The protection sector began the year in subdued form. As the housing market continued to suffer, sales of mortgage-related protection also fared badly.
But sales of non-mortgage-related whole-of-life cover rose strongly and critical-illness insurance business picked up in the second half.
In a bid to boost the whole protection market and generate some consumer awareness, February saw the arrival of the Consumer Protection and Insurance Engagement Campaign.
Driven by Lifesearch managing director Tom Baigrie, it was well received by many in the industry and set itself the goal of launching a consumer generic advertising drive to highlight the chronic shortage of protection insurance.
However, the campaign’s £5m price tag and differences between product providers proved too much of a hurdle in the economic climate and the year ended with the campaign failing to get funding.
A more positive note for the market was the exclusion of protection sales from the retail distribution review. Fears that the FSA’s review of investment business would be expanded to include protection sales, bringing with it a ban on commission, had prompted commentators to predict that the protection market would be badly hit. But it is likely the RDR will be confined to investment-related business and protection will remain unaffected by a commission ban in other sectors.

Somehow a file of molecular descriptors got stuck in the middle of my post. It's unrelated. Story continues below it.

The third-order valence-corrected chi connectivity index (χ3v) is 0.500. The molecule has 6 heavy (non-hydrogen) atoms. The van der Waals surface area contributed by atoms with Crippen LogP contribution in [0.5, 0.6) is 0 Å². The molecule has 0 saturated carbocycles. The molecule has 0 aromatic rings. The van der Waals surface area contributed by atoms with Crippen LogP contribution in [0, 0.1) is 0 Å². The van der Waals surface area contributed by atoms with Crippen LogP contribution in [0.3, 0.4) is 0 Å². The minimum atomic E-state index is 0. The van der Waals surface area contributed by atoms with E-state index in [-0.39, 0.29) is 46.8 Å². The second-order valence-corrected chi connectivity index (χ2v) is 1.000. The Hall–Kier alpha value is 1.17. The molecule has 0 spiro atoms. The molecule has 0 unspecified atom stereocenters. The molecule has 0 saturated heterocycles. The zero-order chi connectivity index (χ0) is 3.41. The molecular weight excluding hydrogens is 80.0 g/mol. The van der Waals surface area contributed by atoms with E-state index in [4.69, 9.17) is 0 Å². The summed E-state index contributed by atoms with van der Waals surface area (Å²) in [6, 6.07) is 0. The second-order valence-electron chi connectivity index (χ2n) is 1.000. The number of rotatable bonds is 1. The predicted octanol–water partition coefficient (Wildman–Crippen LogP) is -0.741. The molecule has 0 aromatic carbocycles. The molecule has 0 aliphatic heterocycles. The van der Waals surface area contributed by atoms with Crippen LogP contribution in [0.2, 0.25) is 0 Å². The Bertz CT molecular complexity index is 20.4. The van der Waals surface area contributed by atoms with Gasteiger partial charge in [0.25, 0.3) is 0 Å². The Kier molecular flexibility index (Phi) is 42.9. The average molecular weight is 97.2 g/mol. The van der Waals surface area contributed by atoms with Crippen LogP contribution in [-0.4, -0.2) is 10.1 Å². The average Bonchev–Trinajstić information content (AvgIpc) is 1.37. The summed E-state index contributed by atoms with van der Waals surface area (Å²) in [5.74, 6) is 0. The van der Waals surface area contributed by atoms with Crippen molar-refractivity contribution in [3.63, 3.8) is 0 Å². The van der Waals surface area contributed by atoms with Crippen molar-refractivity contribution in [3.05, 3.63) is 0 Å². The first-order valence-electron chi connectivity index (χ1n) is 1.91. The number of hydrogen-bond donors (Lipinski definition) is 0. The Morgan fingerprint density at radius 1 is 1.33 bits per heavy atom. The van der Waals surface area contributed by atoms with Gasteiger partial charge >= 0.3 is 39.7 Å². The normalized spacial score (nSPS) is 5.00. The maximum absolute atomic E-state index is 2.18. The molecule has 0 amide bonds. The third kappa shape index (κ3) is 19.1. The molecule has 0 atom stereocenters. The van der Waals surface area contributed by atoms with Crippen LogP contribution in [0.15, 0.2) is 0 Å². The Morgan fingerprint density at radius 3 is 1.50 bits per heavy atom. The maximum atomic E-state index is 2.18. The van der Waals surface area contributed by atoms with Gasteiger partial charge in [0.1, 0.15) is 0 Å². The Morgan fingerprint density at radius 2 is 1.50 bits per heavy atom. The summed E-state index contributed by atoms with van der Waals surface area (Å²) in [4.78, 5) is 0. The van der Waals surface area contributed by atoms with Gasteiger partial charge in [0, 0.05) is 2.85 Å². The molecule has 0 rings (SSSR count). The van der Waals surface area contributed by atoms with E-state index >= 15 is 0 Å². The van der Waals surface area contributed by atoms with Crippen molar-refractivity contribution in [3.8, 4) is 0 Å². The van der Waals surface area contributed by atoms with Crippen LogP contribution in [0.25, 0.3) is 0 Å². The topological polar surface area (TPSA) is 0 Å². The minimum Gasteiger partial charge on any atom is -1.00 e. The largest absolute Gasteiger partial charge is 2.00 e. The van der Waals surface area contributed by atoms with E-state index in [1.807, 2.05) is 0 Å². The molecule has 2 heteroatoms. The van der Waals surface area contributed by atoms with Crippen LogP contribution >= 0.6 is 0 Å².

The second half of the year also saw much attention focused on the issue of long-term care.
The Government’s green paper published in the summer and Conservative proposals at the autumn party conference have seen different models put forward to address the need for more funding for care for the elderly.
With both Labour and the Tories proposing the option of some form of public/ private partnership, the protection industry has at least one area of growing business to look forward to in 2010.